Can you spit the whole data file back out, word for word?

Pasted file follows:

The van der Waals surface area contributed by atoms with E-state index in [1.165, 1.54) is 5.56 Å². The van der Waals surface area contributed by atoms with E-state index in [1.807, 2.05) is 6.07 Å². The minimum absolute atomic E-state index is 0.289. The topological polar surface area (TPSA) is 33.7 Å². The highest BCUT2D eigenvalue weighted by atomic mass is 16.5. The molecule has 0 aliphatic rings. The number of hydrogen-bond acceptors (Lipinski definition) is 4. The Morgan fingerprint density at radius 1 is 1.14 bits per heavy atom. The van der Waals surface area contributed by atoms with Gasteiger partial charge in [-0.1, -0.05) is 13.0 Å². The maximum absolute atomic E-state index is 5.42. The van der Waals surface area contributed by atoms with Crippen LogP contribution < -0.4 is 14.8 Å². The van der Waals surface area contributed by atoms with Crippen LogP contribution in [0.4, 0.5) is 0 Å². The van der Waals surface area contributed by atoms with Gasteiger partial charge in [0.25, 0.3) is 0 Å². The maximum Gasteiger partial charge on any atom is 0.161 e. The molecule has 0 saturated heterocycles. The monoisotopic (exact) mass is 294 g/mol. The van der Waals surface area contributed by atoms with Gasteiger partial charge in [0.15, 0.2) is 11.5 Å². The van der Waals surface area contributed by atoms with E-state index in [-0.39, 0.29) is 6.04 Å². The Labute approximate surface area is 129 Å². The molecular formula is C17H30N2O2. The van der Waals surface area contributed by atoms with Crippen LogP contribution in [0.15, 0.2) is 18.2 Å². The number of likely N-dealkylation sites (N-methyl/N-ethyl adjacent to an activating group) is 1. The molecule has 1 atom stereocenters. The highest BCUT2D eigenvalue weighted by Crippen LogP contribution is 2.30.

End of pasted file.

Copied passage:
The van der Waals surface area contributed by atoms with E-state index in [1.165, 1.54) is 5.56 Å². The van der Waals surface area contributed by atoms with E-state index in [1.807, 2.05) is 6.07 Å². The minimum absolute atomic E-state index is 0.289. The topological polar surface area (TPSA) is 33.7 Å². The highest BCUT2D eigenvalue weighted by atomic mass is 16.5. The molecule has 0 aliphatic rings. The number of hydrogen-bond acceptors (Lipinski definition) is 4. The Morgan fingerprint density at radius 1 is 1.14 bits per heavy atom. The van der Waals surface area contributed by atoms with Gasteiger partial charge in [-0.1, -0.05) is 13.0 Å². The maximum absolute atomic E-state index is 5.42. The van der Waals surface area contributed by atoms with Crippen LogP contribution < -0.4 is 14.8 Å². The van der Waals surface area contributed by atoms with Crippen LogP contribution in [0.4, 0.5) is 0 Å². The van der Waals surface area contributed by atoms with Gasteiger partial charge in [0.25, 0.3) is 0 Å². The maximum Gasteiger partial charge on any atom is 0.161 e. The molecule has 0 saturated heterocycles. The monoisotopic (exact) mass is 294 g/mol. The van der Waals surface area contributed by atoms with Gasteiger partial charge in [0.15, 0.2) is 11.5 Å². The van der Waals surface area contributed by atoms with E-state index in [-0.39, 0.29) is 6.04 Å². The Labute approximate surface area is 129 Å². The molecular formula is C17H30N2O2. The van der Waals surface area contributed by atoms with Crippen LogP contribution in [0.15, 0.2) is 18.2 Å². The number of likely N-dealkylation sites (N-methyl/N-ethyl adjacent to an activating group) is 1. The molecule has 1 atom stereocenters. The highest BCUT2D eigenvalue weighted by Crippen LogP contribution is 2.30.